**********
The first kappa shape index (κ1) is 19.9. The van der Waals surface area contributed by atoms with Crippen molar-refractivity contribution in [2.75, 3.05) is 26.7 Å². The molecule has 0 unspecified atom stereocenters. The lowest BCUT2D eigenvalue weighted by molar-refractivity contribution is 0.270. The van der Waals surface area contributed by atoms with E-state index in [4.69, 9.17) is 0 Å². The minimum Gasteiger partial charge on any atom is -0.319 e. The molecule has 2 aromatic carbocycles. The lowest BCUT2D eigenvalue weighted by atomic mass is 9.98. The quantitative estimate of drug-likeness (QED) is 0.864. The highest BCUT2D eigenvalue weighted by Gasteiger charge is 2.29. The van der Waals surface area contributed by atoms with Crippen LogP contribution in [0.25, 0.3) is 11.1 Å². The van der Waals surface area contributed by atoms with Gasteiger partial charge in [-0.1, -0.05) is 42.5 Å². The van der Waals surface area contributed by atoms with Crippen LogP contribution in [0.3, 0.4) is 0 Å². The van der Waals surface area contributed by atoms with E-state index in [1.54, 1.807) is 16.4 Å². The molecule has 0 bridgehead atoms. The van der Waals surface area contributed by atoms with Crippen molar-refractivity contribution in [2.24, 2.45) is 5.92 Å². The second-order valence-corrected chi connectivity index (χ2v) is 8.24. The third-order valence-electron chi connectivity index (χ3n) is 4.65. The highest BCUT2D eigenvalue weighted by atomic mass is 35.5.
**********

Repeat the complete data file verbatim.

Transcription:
The first kappa shape index (κ1) is 19.9. The van der Waals surface area contributed by atoms with Crippen molar-refractivity contribution in [2.75, 3.05) is 26.7 Å². The molecule has 0 unspecified atom stereocenters. The lowest BCUT2D eigenvalue weighted by molar-refractivity contribution is 0.270. The van der Waals surface area contributed by atoms with E-state index in [4.69, 9.17) is 0 Å². The minimum Gasteiger partial charge on any atom is -0.319 e. The molecule has 2 aromatic carbocycles. The lowest BCUT2D eigenvalue weighted by atomic mass is 9.98. The quantitative estimate of drug-likeness (QED) is 0.864. The highest BCUT2D eigenvalue weighted by Gasteiger charge is 2.29. The van der Waals surface area contributed by atoms with Crippen LogP contribution in [0.25, 0.3) is 11.1 Å². The van der Waals surface area contributed by atoms with Gasteiger partial charge in [-0.1, -0.05) is 42.5 Å². The van der Waals surface area contributed by atoms with Crippen LogP contribution in [0.3, 0.4) is 0 Å². The van der Waals surface area contributed by atoms with E-state index in [1.54, 1.807) is 16.4 Å². The molecule has 0 bridgehead atoms. The van der Waals surface area contributed by atoms with Crippen molar-refractivity contribution in [2.24, 2.45) is 5.92 Å². The second-order valence-corrected chi connectivity index (χ2v) is 8.24. The third-order valence-electron chi connectivity index (χ3n) is 4.65. The highest BCUT2D eigenvalue weighted by atomic mass is 35.5.